Not the usual type of story I often cover. So I pack the Mark IV and a couple lenses into my Domke F-2 and hop on the plane bound for Kitakyushu in Fukuoka Prefecture. On assignment once again with Richard Lloyd Parry, Asia Editor of The Times of London. Really, I gotta thank a shooter friend of mine whose work inspires me, Jeremy Sutton-Hibbert, for passing me a lot of jobs after leaving Japan. Out of all the other photogs out here in Tokyo, I was chosen and I'm more than grateful for that. Check out his blog here.
Back to the post...
I really didn't know much about these yakuza groups at the time but I was told that the Kyushu region is noted to be among the largest source of yakuza members in Japan, and that one group referred to as the Kudokai were expecting us. Not to meet in a public restaurant, coffee shop or hostess club, but into their four-story headquarters.
I think that it may be only in Japan where these types of groups have legitimate offices and business cards to hand out. This one is our warm welcoming to the Kudokai fortress consisting of high walls, barbed wire and security cameras all around. I have doubts that it's open to the general public. In this scene I kinda felt like a president for a minute as we made our way in, the guys to the left and right all bowed to show a sign of respect.
Making our way inside to what it looks like as the VIP meeting room. My mental note to myself was "once I'm step foot into their property, anything can happen." I was cautious and made sure to ask if it was OK to take a picture of this and that. Didn't feel like making any of these men in a bad mood if you know what I mean...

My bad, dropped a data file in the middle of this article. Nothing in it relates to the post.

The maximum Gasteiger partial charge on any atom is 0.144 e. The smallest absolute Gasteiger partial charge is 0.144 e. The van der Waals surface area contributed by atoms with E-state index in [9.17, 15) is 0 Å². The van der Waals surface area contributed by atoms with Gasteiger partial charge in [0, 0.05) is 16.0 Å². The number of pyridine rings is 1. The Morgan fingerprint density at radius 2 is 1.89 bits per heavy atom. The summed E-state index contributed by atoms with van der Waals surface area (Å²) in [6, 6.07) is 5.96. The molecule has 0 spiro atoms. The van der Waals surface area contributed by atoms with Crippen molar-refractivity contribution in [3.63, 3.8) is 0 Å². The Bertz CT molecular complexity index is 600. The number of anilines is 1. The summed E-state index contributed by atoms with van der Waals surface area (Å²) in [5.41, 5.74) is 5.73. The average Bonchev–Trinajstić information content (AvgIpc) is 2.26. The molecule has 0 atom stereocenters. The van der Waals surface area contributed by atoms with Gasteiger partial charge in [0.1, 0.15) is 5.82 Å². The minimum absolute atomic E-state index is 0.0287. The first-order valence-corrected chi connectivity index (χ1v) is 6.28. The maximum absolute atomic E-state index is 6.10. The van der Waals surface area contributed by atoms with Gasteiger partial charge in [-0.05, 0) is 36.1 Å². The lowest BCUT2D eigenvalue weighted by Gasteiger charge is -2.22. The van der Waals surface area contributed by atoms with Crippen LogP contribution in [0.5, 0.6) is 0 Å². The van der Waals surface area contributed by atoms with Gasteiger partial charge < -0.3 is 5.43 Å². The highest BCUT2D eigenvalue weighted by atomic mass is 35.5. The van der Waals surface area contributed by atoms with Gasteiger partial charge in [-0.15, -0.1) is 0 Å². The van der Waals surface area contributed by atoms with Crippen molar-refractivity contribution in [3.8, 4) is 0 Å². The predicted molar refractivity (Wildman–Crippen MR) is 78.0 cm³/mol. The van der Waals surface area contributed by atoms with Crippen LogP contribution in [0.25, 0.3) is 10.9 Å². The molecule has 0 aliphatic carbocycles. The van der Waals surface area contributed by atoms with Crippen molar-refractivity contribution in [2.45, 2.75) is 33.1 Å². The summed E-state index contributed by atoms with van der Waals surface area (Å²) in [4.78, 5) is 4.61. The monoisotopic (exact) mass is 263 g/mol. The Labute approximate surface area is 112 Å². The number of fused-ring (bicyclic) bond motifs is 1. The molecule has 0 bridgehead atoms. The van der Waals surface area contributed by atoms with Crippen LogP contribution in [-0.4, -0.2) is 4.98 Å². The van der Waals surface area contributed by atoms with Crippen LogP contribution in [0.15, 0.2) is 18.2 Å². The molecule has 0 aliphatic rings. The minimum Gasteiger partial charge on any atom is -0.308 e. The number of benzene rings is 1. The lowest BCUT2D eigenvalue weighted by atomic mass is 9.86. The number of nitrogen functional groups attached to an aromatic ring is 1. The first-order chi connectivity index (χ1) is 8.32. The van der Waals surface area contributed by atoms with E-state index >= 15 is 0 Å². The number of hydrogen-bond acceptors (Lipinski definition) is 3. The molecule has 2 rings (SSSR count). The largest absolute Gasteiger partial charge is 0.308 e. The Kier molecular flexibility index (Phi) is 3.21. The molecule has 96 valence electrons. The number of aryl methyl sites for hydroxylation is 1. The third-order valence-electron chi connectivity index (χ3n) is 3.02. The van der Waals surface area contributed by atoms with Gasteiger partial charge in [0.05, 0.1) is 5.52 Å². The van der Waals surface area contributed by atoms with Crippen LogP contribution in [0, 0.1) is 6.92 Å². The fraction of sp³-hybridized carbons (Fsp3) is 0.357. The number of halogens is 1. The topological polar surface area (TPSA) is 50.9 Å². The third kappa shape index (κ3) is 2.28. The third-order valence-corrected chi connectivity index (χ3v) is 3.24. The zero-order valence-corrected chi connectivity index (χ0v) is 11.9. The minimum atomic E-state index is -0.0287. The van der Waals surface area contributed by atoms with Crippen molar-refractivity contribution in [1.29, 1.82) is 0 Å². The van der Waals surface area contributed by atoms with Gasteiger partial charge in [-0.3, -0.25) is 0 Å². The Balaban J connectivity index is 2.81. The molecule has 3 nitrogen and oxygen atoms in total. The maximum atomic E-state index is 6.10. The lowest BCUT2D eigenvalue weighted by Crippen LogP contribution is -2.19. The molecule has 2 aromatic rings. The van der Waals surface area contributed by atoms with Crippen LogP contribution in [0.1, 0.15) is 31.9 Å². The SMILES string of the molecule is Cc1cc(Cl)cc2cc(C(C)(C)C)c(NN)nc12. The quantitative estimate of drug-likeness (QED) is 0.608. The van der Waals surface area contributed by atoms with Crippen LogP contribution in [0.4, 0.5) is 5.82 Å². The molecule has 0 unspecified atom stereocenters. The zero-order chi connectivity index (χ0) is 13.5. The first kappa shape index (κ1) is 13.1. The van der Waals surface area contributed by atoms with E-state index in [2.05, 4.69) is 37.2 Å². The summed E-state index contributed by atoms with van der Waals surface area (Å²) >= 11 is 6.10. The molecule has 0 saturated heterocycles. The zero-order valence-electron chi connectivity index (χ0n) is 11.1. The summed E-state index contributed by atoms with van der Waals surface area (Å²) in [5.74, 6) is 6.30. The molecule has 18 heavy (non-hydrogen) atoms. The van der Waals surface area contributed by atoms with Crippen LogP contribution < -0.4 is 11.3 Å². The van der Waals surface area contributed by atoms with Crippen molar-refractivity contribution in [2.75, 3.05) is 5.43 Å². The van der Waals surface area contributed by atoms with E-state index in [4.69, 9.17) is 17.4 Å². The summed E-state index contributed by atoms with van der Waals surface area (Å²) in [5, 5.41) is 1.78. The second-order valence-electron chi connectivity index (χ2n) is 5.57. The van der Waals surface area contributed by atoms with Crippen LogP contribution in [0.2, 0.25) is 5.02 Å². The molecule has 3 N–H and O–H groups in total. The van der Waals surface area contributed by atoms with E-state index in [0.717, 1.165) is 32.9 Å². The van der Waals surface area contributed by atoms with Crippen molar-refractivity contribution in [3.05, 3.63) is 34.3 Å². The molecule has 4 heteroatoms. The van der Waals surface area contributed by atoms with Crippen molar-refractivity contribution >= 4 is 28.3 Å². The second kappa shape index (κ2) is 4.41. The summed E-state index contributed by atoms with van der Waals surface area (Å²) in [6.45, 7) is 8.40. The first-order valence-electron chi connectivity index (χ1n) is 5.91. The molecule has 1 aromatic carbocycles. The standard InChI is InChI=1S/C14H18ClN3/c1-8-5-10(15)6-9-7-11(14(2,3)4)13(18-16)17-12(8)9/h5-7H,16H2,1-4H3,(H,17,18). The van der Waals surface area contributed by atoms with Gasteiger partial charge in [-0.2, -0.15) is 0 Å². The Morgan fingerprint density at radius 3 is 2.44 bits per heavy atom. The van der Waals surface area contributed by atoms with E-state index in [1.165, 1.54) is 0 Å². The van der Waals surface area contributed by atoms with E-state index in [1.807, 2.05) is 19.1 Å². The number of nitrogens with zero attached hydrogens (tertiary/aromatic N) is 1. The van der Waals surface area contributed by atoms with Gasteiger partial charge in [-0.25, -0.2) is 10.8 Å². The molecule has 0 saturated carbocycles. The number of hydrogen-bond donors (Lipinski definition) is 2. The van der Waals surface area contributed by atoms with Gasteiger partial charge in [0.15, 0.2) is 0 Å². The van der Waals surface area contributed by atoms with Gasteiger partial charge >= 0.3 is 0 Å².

A scene you just don't see everyday that I had to take a photo of it. Of course, asking the Kudokai's PR person for permission first. They prepared some delicious treats for us. Coffee and cake.
The man in the center is Hiroshi Kimura. One of the Kudokai's senior executive members on the board.
As a photographer out in the field where you can't always exactly control the environment, over time I learned a lot about how the way people move which enables me to better predict how I could capture that reaction shot best illustrating the individuals character from my perspective. I'm not perfect at it still, but I've gotten a lot better.
Situated in one of their rooms is a religious altar where Kudokai members regularly pay their respects to members that have moved on into another life.
I thought this scene was pretty gangster to get Hiroshi pose for a picture with their Kudokai flag and that real samurai armor you see in the background. Pretty cool stuff if you ask me.
After spending a couple hours inside, it was time for us to head back home. They were so insistent on giving us a lift in their cars back to the station that I think would've been an insult to them if we declined. Off we go into their black cars...
For some reason I was kindly asked to be in a separate car by myself a part from The Times staffers.
The drive back to the train station where we all eventually made it back to Tokyo with an entire experience to remember.